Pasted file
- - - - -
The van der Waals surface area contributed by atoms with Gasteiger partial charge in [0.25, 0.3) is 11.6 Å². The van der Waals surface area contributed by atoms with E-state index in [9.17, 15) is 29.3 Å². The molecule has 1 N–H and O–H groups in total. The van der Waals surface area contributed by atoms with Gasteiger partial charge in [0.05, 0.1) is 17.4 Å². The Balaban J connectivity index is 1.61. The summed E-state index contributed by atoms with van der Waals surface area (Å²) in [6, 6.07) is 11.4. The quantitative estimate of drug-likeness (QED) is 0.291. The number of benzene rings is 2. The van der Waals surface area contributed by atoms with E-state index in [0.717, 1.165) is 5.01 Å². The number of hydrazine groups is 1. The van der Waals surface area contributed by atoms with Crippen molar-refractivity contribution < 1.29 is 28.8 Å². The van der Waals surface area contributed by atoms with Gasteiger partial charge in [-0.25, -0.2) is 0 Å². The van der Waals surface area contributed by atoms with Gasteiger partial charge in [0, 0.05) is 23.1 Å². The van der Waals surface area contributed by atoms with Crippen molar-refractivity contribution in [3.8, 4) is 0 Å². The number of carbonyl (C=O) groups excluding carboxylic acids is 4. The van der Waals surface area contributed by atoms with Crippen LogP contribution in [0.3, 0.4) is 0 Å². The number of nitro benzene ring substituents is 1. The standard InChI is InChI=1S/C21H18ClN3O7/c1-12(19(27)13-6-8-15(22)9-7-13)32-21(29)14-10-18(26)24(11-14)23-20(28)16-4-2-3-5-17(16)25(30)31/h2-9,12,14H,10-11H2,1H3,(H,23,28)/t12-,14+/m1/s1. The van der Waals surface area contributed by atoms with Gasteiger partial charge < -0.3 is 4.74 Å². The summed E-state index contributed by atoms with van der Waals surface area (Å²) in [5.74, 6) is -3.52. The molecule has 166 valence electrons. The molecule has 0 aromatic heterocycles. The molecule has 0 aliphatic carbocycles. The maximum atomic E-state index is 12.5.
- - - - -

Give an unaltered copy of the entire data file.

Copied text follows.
The van der Waals surface area contributed by atoms with Gasteiger partial charge in [0.25, 0.3) is 11.6 Å². The van der Waals surface area contributed by atoms with E-state index in [9.17, 15) is 29.3 Å². The molecule has 1 N–H and O–H groups in total. The van der Waals surface area contributed by atoms with Gasteiger partial charge in [0.05, 0.1) is 17.4 Å². The Balaban J connectivity index is 1.61. The summed E-state index contributed by atoms with van der Waals surface area (Å²) in [6, 6.07) is 11.4. The quantitative estimate of drug-likeness (QED) is 0.291. The number of benzene rings is 2. The van der Waals surface area contributed by atoms with E-state index in [0.717, 1.165) is 5.01 Å². The number of hydrazine groups is 1. The van der Waals surface area contributed by atoms with Crippen molar-refractivity contribution < 1.29 is 28.8 Å². The van der Waals surface area contributed by atoms with Gasteiger partial charge in [-0.25, -0.2) is 0 Å². The van der Waals surface area contributed by atoms with Gasteiger partial charge in [0, 0.05) is 23.1 Å². The van der Waals surface area contributed by atoms with Crippen molar-refractivity contribution in [3.8, 4) is 0 Å². The number of carbonyl (C=O) groups excluding carboxylic acids is 4. The van der Waals surface area contributed by atoms with Crippen LogP contribution in [0.3, 0.4) is 0 Å². The number of nitro benzene ring substituents is 1. The standard InChI is InChI=1S/C21H18ClN3O7/c1-12(19(27)13-6-8-15(22)9-7-13)32-21(29)14-10-18(26)24(11-14)23-20(28)16-4-2-3-5-17(16)25(30)31/h2-9,12,14H,10-11H2,1H3,(H,23,28)/t12-,14+/m1/s1. The van der Waals surface area contributed by atoms with Gasteiger partial charge < -0.3 is 4.74 Å². The summed E-state index contributed by atoms with van der Waals surface area (Å²) in [5.74, 6) is -3.52. The molecule has 166 valence electrons. The molecule has 0 aromatic heterocycles. The molecule has 0 aliphatic carbocycles. The maximum atomic E-state index is 12.5.